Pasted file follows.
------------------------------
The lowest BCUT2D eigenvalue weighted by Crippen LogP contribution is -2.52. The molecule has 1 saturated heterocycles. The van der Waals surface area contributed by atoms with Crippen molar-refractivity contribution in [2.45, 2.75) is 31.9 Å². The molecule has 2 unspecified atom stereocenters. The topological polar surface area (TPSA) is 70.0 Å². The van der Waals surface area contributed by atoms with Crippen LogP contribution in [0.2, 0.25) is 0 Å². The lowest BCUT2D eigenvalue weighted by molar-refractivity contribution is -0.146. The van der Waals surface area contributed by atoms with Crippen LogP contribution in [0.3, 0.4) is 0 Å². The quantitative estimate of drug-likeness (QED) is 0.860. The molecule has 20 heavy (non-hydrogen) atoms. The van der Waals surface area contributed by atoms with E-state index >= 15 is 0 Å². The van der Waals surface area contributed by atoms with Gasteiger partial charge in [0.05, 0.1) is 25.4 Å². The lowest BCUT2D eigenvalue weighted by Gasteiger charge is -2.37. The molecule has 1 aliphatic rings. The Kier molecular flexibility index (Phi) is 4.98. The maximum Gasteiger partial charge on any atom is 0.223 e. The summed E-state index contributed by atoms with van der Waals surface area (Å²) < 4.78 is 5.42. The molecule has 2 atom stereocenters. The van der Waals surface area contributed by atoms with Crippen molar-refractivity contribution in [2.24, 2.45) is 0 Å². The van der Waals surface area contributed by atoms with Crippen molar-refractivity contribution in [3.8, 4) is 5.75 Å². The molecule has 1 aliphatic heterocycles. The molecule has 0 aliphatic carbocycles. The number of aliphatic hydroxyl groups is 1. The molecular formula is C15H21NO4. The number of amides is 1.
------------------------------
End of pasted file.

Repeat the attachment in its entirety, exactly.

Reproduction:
The lowest BCUT2D eigenvalue weighted by Crippen LogP contribution is -2.52. The molecule has 1 saturated heterocycles. The van der Waals surface area contributed by atoms with Crippen molar-refractivity contribution in [2.45, 2.75) is 31.9 Å². The molecule has 2 unspecified atom stereocenters. The topological polar surface area (TPSA) is 70.0 Å². The van der Waals surface area contributed by atoms with Crippen LogP contribution in [0.2, 0.25) is 0 Å². The lowest BCUT2D eigenvalue weighted by molar-refractivity contribution is -0.146. The van der Waals surface area contributed by atoms with Crippen LogP contribution in [0.3, 0.4) is 0 Å². The quantitative estimate of drug-likeness (QED) is 0.860. The molecule has 20 heavy (non-hydrogen) atoms. The van der Waals surface area contributed by atoms with E-state index >= 15 is 0 Å². The van der Waals surface area contributed by atoms with Gasteiger partial charge in [0.05, 0.1) is 25.4 Å². The lowest BCUT2D eigenvalue weighted by Gasteiger charge is -2.37. The molecule has 1 aliphatic rings. The Kier molecular flexibility index (Phi) is 4.98. The maximum Gasteiger partial charge on any atom is 0.223 e. The summed E-state index contributed by atoms with van der Waals surface area (Å²) < 4.78 is 5.42. The molecule has 2 atom stereocenters. The van der Waals surface area contributed by atoms with Crippen molar-refractivity contribution in [2.24, 2.45) is 0 Å². The van der Waals surface area contributed by atoms with Crippen molar-refractivity contribution in [3.8, 4) is 5.75 Å². The molecule has 1 aliphatic heterocycles. The molecule has 0 aliphatic carbocycles. The number of aliphatic hydroxyl groups is 1. The molecular formula is C15H21NO4. The number of amides is 1.